these guys take summer vacations together?" The two of
them are actually appearing together in the Derek Yee-directed,
Singapore-co-financed film entitled The Protégé,
but I didn't know that at the time. Andy Lau is in the movie,
too, but sadly he did not emerge from any of the food court
booths. Instead, I just watched with baited breath as assorted
entourage, regular joes, and quite possibly a Mainland Chinese
actor I've never seen before passed by my table. No Andy Lau.
No Derek Yee. Heck, nobody from Daniel's Wu's "band"
If I could go back and do things
over again, I'd like to think I would have tried to be more
proactive and perhaps gotten a picture or an autograph. But
what would I say? "I'm your biggest fan"? Sure,
I like both actors, but "biggest fan"? That's just
not true. Or to Louis Koo: "I really enjoyed your performance
in Election 2; please take a picture with me."
That seems kinda lame.
And what about Daniel Wu? If I had
seen Heavenly Kings at the time (which I later did
and thought was hilarious), I could have come up with something
complimentary, perhaps even vaguely amusing to him, but I
hadn't even opened the packaging on the DVD yet, much less
watched it. Leaving Wu alone was probably for the best since
the only comment that came to mind -- "Your acting has
gotten a lot better since Gen-X Cops!" -- seemed
As a Hong Kong cinema fan, I can't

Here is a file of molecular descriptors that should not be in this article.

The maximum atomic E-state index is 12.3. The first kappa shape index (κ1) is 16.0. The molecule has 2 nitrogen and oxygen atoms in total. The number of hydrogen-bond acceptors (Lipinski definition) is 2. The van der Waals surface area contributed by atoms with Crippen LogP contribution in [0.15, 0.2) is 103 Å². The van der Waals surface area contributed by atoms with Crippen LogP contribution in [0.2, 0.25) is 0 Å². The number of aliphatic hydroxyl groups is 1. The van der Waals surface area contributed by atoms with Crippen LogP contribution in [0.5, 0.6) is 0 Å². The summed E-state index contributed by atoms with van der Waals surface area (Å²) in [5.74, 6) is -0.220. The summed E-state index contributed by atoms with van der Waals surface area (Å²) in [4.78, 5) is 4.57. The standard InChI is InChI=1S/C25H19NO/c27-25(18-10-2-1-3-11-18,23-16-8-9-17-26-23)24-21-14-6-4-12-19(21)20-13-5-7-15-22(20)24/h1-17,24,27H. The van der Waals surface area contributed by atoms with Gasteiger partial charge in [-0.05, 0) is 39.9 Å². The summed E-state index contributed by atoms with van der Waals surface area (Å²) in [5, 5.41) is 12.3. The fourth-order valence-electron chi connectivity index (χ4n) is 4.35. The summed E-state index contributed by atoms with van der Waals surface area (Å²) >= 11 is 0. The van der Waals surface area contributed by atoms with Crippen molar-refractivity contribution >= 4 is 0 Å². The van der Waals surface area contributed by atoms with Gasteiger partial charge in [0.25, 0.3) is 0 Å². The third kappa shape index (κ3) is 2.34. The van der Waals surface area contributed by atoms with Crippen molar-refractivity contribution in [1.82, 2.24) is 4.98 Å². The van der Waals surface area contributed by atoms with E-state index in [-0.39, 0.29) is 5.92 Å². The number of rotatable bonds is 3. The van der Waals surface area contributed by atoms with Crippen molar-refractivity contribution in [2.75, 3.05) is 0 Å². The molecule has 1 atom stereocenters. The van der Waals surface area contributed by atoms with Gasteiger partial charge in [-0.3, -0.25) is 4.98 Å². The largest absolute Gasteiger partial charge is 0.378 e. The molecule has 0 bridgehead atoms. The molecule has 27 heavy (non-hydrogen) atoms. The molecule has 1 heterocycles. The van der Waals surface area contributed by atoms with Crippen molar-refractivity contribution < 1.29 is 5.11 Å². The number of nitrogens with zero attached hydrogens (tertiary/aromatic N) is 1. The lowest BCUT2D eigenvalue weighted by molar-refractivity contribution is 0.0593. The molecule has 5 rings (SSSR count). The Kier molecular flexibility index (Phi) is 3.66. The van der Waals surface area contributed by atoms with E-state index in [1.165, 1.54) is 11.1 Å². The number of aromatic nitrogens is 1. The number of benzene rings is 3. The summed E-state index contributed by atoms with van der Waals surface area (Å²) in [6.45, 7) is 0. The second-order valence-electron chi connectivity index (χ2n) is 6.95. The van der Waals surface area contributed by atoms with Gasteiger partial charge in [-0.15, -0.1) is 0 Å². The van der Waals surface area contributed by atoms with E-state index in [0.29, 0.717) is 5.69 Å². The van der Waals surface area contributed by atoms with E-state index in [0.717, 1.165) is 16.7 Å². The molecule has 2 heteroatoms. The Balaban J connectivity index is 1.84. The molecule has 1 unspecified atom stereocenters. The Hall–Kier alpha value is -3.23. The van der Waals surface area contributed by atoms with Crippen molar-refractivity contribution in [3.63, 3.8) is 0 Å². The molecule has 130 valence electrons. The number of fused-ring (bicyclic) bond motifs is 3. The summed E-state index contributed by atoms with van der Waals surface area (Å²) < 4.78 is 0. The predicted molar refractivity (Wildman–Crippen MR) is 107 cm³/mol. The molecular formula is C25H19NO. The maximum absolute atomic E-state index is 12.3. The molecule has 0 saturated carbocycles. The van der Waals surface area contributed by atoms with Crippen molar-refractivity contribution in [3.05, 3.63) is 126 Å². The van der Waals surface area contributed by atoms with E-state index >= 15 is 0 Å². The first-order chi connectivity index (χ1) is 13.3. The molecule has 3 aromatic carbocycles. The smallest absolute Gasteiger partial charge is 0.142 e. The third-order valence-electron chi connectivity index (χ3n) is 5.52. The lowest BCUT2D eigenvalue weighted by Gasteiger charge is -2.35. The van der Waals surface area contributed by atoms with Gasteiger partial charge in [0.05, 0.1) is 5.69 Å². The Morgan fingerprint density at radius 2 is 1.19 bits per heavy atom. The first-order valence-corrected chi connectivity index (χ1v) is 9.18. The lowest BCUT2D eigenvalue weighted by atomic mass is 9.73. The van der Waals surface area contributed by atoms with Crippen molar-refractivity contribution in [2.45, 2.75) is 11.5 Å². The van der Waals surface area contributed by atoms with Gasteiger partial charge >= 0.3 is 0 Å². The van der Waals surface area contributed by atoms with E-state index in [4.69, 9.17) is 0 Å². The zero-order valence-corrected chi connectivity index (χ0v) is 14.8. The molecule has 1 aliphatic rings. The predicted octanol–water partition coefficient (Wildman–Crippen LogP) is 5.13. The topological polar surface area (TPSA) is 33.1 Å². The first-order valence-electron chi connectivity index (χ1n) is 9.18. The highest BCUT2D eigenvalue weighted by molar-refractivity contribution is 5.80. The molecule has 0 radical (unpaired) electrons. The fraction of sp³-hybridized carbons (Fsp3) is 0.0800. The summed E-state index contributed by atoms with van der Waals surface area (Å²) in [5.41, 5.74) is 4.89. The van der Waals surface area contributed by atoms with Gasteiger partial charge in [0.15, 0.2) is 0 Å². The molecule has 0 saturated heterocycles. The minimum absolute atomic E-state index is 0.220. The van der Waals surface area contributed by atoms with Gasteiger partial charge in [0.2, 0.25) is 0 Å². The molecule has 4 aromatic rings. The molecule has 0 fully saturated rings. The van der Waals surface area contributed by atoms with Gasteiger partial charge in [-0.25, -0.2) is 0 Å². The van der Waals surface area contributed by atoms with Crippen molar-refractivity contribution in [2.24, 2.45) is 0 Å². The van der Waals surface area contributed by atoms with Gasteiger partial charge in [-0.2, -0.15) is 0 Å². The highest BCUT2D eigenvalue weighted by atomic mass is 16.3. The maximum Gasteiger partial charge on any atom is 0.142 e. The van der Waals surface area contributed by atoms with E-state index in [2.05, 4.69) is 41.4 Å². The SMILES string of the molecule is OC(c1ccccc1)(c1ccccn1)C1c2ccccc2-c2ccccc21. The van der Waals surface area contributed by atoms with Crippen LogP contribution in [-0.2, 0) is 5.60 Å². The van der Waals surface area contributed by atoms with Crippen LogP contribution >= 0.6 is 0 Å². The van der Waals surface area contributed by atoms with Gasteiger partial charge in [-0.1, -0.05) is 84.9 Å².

fully explain why I just let those two walk on by. My only
answers are that A) it happened really, really fast, B) I
don't really like to bother people, and most importantly,
C) I'm not a big enough fan of either of them to leap over
both my family members and the table between us just to pursue
Louis Koo and Daniel Wu for a photo op, especially in an airport
only a few days after the terrorist scare in England went
down. Call me crazy, but cavity searches just aren't my thing.
if it had been Jet Li, Faye Wong, Chow Yun-Fat, Sammi Cheng,
or Andy Lau, I might have risked it. I can damn well assure
you if I saw Ekin Cheng, I would have ran up to him, got his
signature, and perhaps even forced him take a funny photo
with me -- I mean, I have a moral obligation to this site,
after all. But for some odd reason, I didn't go the extra
mile with these guys. No picture. No autograph. Just a silly
little anecdote about celebrity spotting. See, I told you
this was almost a good story.